Psychology of Women
Chapter 1 Notes
- In many ways women’s lives are improving
o However, even in the twenty-first century, women are frequently treated in a biased
o the popular media and the academic community frequently neglect women and issues
important to them.
- Two related terms:
o Sex: is a relatively narrow term that typically refers only to those inborn biological
characteristics relating to reproduction, such as sex chromosomes or sex organs
o Gender: refers to the psychological characteristics and social categories that human
culture creates (For example, a friend showed me a photo of her 7-month-old son, whom
the photographer had posed with a football.)
Doing gender: you express your gender when you interact with other people;
you also perceive gender in these other people, such as an infant posed with a
football. (you provide gender messages to other people by your appearance,
your tone of voice, and your conversational style.)
You probably respond differently to a male than to a female.
The phrase doing gender emphasizes that gender is an active,
dynamic process rather than something that is stable and rigid.
Impossible to stop doing gender because it’s part of our actual identity
Sexism: is bias against people on the basis of their gender. A person who
believes that women cannot be competent lawyers is sexist. A person who
believes that men cannot be competent nursery school teachers is also sexist.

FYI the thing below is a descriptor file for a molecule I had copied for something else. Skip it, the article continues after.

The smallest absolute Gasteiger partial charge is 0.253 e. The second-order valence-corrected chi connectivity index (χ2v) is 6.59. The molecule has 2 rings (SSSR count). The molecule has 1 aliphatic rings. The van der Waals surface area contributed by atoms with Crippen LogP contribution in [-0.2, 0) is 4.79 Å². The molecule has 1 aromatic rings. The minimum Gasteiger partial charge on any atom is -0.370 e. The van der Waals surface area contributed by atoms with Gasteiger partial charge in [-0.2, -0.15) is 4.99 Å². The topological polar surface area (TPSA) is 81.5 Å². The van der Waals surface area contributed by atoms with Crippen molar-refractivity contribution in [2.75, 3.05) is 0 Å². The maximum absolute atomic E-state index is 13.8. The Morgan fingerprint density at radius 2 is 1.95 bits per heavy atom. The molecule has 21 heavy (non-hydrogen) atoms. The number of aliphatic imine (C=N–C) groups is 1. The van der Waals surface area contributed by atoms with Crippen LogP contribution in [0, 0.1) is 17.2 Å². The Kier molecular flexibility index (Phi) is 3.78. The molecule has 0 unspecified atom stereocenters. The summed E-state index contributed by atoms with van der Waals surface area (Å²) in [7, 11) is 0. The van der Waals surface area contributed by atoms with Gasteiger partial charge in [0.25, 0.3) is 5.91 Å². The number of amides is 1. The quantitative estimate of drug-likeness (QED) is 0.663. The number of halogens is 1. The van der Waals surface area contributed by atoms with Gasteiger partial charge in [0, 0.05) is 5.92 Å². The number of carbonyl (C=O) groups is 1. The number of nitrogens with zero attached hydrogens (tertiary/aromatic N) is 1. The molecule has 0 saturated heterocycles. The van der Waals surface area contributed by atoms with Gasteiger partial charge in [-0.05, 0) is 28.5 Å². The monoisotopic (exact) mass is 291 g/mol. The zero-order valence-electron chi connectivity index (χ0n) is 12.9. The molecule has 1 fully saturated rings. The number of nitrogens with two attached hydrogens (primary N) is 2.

Sexism can reveal itself in many forms, such as social behavior, media
representations of women and men, and job discrimination.
One social category is considered normative or standard, whereas the
other categories are considered deficient
Racism: is bias against people on the basis of racial or ethnic groups. Research
suggests that White preschoolers tend to choose other White children as their
friends, even when the classroom includes many Black children
Classism: bias that is based on social class. Social class is defined
by such factors as income, occupation and education.
Provides special privileges to some people based on their social
Ableism: bias against people with disabilities.
can create inequalities for people with disabilities, both in the
workplace and in personal relationships
Heterosexism: bias against anyone who is not exclusively heterosexual.
ncourages many people to believe that male-female romantic
relationships should be considered normative, and therefore people in
same-gender relationships do not have the same rights and privileges
Ageism: bias based on chronological age. Ageism is typically directed toward
Feminism: principle that values women’s experiences and ideas; feminism also
emphasizes that women and men should be socially, economically, and legally
Definition does not exclude men. In fact, men as well as women can
be feminists. People mistakenly assume that a feminist must be a person who
Feminism encompasses a variety of ideas and perspectives.
- Four different theoretical approaches to feminism:
o Liberal Feminism: people can achieve this goal by passing laws that guarantee
equal rights for women and men
emphasize that biological factors have relatively little effect on gender
Women and men who are liberal feminists believe that everyone benefits if we
can reduce our culture’s rigid gender roles
o Cultural Feminism: emphasizes the positive qualities that are presumed to be stronger in
women than in men—qualities such as nurturing and care- taking.
Cultural feminism therefore focuses on gender differences that value women,
rather than on the gender similarities of liberal feminism
o Radical Feminism: argues that the basic cause of women’s oppression lies deep in the
entire sex and gender system, rather than in some superficial laws and policies.
o Women- of Color Feminism: other three types of feminism overemphasize gender.
feminists emphasize that feminism must pay attention to other human